We cannot believe July is over, marking the fourth month of SIP. These are extremely trying times, and, as a reminder, we want to encourage you to take care of your mental health and the mental health of your staff. Linked here is our previous mental health resources email for reference.
Thursday’s GGRA Restaurants Rising webinar, GGRA Restaurants Rising, Stories of Endurance: The Great Outdoors and Beyond, was full of great information and insights on the current state of dining in San Francisco. If you were unable to join, you can find the full recording here. Next week, we are excited to host a panel of talented journalists and writers who will be taking a deep dive into the current media landscape. Join us next Thursday, August 6th, at 2:30pm for GGRA Restaurants Rising, State of the Industry: The New Restaurant Media Landscape. We hope you will be able to join us.
We are also excited to share that on Wednesday, in partnership with San Francisco Travel, the GGRA launched #ShowUsYourMaskSF, a social media campaign encouraging San Francisco diners to share photos of their safe, masked dining experience. We encourage you to share the call for photos with your networks to help showcase and support San Francisco restaurants. We also think this will reassure diners who may be concerned about their safety to venture out to restaurants again. Details and assets are below.
All the best,
GGRA Board President
In light of the COVID-19 pandemic, restaurants across the country are grappling with a whole new way of life - and so are the journalists that report on them. How has the restaurant media landscape changed given the current climate and what impact have federal, state, and local policies had on the industry in different cities? Join us for a conversation with writers from across the country to learn about how their day to day has shifted, and what they are seeing in their cities.
On Thursday, August 6th at 2:30pm PT, join us for GGRA Restaurants Rising’s, State of the Industry: The New Restaurant Media Landscape. Panelists include Eve Batey, News Editor of Eater San Francisco, Kim Severson, National Food Correspondent for the New York Times, Andrea Strong, Freelance Food Journalist, Food & Wine and Heated, and Jeff Solnet, Principle at Precision.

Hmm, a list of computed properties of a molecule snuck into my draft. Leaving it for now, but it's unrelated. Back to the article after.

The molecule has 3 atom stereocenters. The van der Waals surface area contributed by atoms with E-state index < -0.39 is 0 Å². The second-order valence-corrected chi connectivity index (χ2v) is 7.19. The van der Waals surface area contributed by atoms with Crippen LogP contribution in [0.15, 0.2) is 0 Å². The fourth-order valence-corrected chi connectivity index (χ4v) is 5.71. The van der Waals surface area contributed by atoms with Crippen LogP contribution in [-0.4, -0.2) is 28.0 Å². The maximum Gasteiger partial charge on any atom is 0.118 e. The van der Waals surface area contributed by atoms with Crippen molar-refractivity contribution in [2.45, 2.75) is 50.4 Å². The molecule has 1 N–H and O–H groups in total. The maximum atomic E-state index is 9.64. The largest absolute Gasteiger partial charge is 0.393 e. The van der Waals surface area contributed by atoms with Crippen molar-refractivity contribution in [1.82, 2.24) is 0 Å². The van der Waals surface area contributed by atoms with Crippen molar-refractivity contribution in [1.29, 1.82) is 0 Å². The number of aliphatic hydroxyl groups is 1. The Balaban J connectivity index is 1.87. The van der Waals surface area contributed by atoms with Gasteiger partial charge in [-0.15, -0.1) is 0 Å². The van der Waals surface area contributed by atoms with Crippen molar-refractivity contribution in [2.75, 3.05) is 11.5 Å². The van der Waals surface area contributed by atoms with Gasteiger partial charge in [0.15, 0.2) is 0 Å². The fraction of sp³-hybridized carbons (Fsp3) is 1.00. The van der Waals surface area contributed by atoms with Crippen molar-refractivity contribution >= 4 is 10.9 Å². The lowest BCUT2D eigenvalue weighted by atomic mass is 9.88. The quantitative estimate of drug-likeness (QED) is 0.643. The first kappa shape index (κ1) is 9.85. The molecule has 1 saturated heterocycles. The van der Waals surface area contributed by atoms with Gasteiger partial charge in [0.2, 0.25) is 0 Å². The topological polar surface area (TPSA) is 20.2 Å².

How did you get your start in food and wine writing and reporting?
I have a long and convoluted story, and probably too long for this, but in short, I was a lawyer, and found that I enjoyed eating out more than corporate law. So after five years, I left and started working front of house for Drew Nieporent. I spent five more years managing and opening restaurants in NYC, then transitioned to food writing after I entered a writing contest and won it. One of the judges was an editor at a magazine and reached out to see if I wanted to work with her. That was 1999. The rest is history.
Given the current climate of the global restaurant scene, what changes have you had to make to your writing and reporting?
I was writing about food and food policy before COVID, and I am still doing that but with a focus pretty much exclusively covering food insecurity and restaurant-related medical science — interviewing doctors and PhDs -- so many doctors—trying to figure out what was safe for the dining public. I was working non stop as Food & Wine and Heated’s coronavirus reporter.
I had a few stories slated on chefs and profiles and recipe-driven stuff and those stories were never written.
What kinds of stories are readers most interested in? What trends are you seeing?